This Post follows the natural growth of a colony inside a log and any other observations.
1st June 2015
The swarm was a strong local swarm of dark bees. After bringing them back to the log at dusk they rested overnight and the bees were introduced to the log early the next morning. The main part of cluster was put into the top, where it fell on to some newspaper pinned to the top spales. This prevented them all dropping to bottom with the possibility of damaging the queen.
Bees clustered on top boards, and the newspaper has been knawed by the bees.
After 3 days,a small nuc feeder was placed on top to give young colony some help during a rainy period. Access through a hole in the middle of the wedge board.
Debris on base board. Lots of wax scales, pollen, discarded new bits of comb and newspaper.
Looking up into the log . Bees building down to the first set of spales
Photo shows how bees have strengthened the edges of the comb with propolis and filled the shakes in the log.
2 thoughts on “Life in a log hive”
My husband and I are in the mind process of making a log hive! I have been trying to research the best way to make one…and have a few questions, if you have the time….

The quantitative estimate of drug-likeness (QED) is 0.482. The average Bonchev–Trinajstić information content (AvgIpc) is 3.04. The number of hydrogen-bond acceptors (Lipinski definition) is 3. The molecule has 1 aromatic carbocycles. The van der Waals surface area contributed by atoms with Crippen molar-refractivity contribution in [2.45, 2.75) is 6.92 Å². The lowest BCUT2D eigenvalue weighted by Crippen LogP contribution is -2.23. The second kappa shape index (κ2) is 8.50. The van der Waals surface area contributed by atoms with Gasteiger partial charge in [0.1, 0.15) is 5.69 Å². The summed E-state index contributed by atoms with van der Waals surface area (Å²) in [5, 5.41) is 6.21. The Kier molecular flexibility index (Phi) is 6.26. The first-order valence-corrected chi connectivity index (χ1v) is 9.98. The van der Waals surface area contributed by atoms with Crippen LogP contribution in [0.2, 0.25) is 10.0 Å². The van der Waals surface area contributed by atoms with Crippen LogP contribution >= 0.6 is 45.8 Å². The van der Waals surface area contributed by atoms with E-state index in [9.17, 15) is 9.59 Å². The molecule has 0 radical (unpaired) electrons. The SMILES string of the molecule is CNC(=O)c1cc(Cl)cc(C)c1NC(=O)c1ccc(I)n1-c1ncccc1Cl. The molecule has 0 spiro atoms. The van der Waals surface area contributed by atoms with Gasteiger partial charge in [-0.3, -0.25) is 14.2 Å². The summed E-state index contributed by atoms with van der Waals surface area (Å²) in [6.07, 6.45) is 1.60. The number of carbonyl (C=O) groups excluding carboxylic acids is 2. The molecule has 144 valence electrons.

1. Why do you have sticks inside the hive? Supports?
2. Have you made a log hive with the intention of harvesting honey? If so, how did you harvest?…my thought is to make a “door” of sorts at the bottom of the hive so that we can harvest from the bottom…since bees tend to want to build down. That would leave plenty in the hive for them. Just above that door, I’d like to put in an observation window so that I can see their progress…and if they have reached the point of being harvest ready.
3. I am planning on putting a quilt box on top of the hive along with a roof. Is there anything specific that you have learned “not to do” in this regard?
Thank you, very much for your time! I am excited to venture into log hives!
Thanks for sharing!